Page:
Rotterdam Then and Now
I moved from Serbia to the Netherlands in 1999, and straight to Rotterdam. My father used to live here and Serbia in the former Yugoslavia was at war. The dining scene in Rotterdam has changed dramatically since. About eight years ago, it had its first boom. There were a bunch of good restaurants where you could drink really well for a very reasonable price. At some point, we started witnessing a polarisation where you had 10 Michelin star restaurants and otherwise simple bistros with basically nothing in the middle. Rotterdam was always known for having periods of stagnation between its peaks. The scene changed again about three years ago, and what we have now is a new, broader scene with a lot of good Asian places to dine in and more places where you can drink a good bottle of wine with your food, both of which I am usually after.
Food and Film
What I really like about Rotterdam is that during the International Film Festival (late January to early February), the city really changes into a metropolis. The whole cinematic world is in Rotterdam and everything is boiling. One of my favourite places in the city is Kino, a cinema which also has a restaurant where many of my colleagues have worked. I really love cinema so I am often trying to combine my two passions. When I go to Kino on my day off, I get to watch a beautiful film, relax and enjoy myself. On the other side of the city is Lantaren Venster, another cinema connected to the film festival where I go to watch a film and have a beer. Close by is a Thai place I like called Deli Bird where you dine surrounded by a film crowd and eat amazing Thai food.
Asian Comfort Eating in Chinatown and Beyond
Rotterdam-West is a really spontaneous neighbourhood. I love that when you come out of Centraal Station, Chinatown is the first thing you see. You can eat really well there. On my day off I am searching for comfort and relaxation, and one of my top choices for that is also one of my favourite places in Chinatown, a Cantonese restaurant called Tai Wu. I enjoy its steamed oysters with black bean sauce, scallops and duck pancakes. You know: the Cantonese classics. As you walk farther away from Centraal Station, you begin going through all the exciting, diverse neighbourhoods where Indian, Moroccan, Turkish and other communities live and work. Each of these neighbourhoods has nice places to eat comfort food and I really appreciate having so many options around where I live. None of them are fancy: it’s just how I enjoy eating on my day off. There’s a Turkish pastry shop called Kaya Pastanesi that serves excellent lahmacun (Ottoman-inspired meat flatbread) baked on the spot. I really like a small Syrian place called Pistache Halab where I go to enjoy simple Syrian dishes from hummus and falafel to nicely-grilled kebabs. There’s a Moroccan butcher shop called Lakarusch that has excellent meat where you can also buy nice fruits and vegetables, and products like preserved lemon rinds and nice merguez.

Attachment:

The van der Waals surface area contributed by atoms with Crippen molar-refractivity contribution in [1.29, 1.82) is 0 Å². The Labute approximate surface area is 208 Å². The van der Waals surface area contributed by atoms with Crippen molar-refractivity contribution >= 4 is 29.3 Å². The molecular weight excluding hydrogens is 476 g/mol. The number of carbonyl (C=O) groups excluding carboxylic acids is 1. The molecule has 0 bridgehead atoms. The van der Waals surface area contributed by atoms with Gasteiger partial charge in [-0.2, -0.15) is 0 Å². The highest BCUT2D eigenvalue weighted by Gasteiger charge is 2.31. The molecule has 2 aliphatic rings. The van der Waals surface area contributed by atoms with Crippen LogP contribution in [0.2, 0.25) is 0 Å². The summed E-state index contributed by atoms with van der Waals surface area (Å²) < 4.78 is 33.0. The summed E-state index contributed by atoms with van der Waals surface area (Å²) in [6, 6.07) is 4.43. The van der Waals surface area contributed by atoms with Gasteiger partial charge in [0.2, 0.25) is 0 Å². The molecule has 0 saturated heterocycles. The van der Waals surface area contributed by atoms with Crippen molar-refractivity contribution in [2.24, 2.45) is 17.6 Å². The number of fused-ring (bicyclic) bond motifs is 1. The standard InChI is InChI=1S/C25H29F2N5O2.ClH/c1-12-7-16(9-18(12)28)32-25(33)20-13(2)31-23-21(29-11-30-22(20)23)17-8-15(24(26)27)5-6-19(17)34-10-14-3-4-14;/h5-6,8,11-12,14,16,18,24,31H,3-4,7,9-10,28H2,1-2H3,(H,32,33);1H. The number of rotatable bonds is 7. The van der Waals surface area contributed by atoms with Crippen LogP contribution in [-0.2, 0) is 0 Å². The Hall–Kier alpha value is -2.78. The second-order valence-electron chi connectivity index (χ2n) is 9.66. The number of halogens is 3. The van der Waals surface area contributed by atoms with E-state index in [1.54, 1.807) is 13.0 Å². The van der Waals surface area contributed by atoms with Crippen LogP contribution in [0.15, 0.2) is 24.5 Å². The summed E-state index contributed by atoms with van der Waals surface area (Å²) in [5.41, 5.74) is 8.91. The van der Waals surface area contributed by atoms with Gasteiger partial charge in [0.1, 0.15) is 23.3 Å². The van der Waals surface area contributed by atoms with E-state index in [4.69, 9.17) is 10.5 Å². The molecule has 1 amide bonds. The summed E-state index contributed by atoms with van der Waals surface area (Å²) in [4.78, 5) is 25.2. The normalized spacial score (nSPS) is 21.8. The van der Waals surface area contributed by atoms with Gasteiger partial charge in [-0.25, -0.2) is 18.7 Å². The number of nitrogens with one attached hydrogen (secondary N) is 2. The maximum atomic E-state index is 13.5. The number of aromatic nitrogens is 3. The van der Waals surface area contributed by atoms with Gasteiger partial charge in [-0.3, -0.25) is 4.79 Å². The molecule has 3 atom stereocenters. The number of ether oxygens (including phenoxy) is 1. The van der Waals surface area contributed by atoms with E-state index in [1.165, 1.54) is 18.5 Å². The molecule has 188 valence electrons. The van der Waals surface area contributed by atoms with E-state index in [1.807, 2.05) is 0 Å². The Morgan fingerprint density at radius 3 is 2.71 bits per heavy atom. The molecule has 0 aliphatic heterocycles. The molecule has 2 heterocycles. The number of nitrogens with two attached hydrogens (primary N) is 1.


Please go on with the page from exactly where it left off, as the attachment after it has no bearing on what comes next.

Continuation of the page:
Modern Asian Cuisine and Open-Fire Cooking
Another place I really like to eat in is OX Rotterdam. The chef there is Alexander Wong and he likes to serve Asian-inspired dishes. You can order a decent bottle of low-intervention or so-called “natural wine” and enjoy a nice evening. An old colleague of mine is running a restaurant called Fermin which is focused on open-fire cooking. It works with lots of local farmers and cooks in a wood oven. Again, it has a nice wine list, which is very important for me.
My Favourite Chef in Rotterdam and the Best Place to Dine in the City Right Now
My all-time favourite chef in Rotterdam is my very good friend and excellent chef Jim de Jong. He’s now the head chef at Restaurant Renilde, the new restaurant on top of Museum Boijmans Van Beuningen. It’s in a really beautiful spot in town which they’ve just finished building. You can dine amazingly on top of a collection of amazing art pieces, and that’s probably the best place to eat in the city right now. If you go there, Jim will make you a simply fantastic dish. He’s always cooking ‘carte blanche’ so the food will always surprise you and it will be paired with some amazing natural wine.
Say (and Buy) Cheese
There is a beautiful cheese shop called De Kaashoeve run by a wonderful Armenian family. They sell an amazing selection of cheese, anything from rich local cheeses to excellent Comté.
My Third Passion
I’m also a musician so music is another thing I enjoy a lot. There’s a vinyl shop called Demonfuzz Records. It has an amazing collection of records. We only play vinyl at LUX and I buy a lot from that shop. The restaurant has existed for almost 30 years now and used to be a classic Italian restaurant. Lots of great chefs have worked there. It was a hangout for architects and artists back in those days. In 2013 I had the chance to take it over. I don’t focus on classic Italian cuisine anymore. I kind of have fun doing whatever I feel like doing. It’s an a la carte place where you can relax and order whatever you want: we don’t serve a tasting menu. We make everything from scratch and focus on low-intervention wines. During COVID we were running a bakery out of LUX and were enjoying our own baked goods. A lot of bakeries opened since COVID started but I was in France cooking at Auberges de Chassignolles for six months, so I need to go and try them all.
Coffee, Bread and Ceramics
I really enjoy walking around my neighbourhood and stopping at Urban Espresso Bar to spend some time there drinking coffee and eating breakfast. There’s also a new little shop called Studio Unfolded that was opened by Sophia van den Hoek, a photographer I’ve been working with for a very long time. It’s kind of like a studio where you can relax with a nice coffee or tea and eat a good breakfast. You can also buy ceramics there or a nice book.
Photography Credit: Sophia Van Den Hoek
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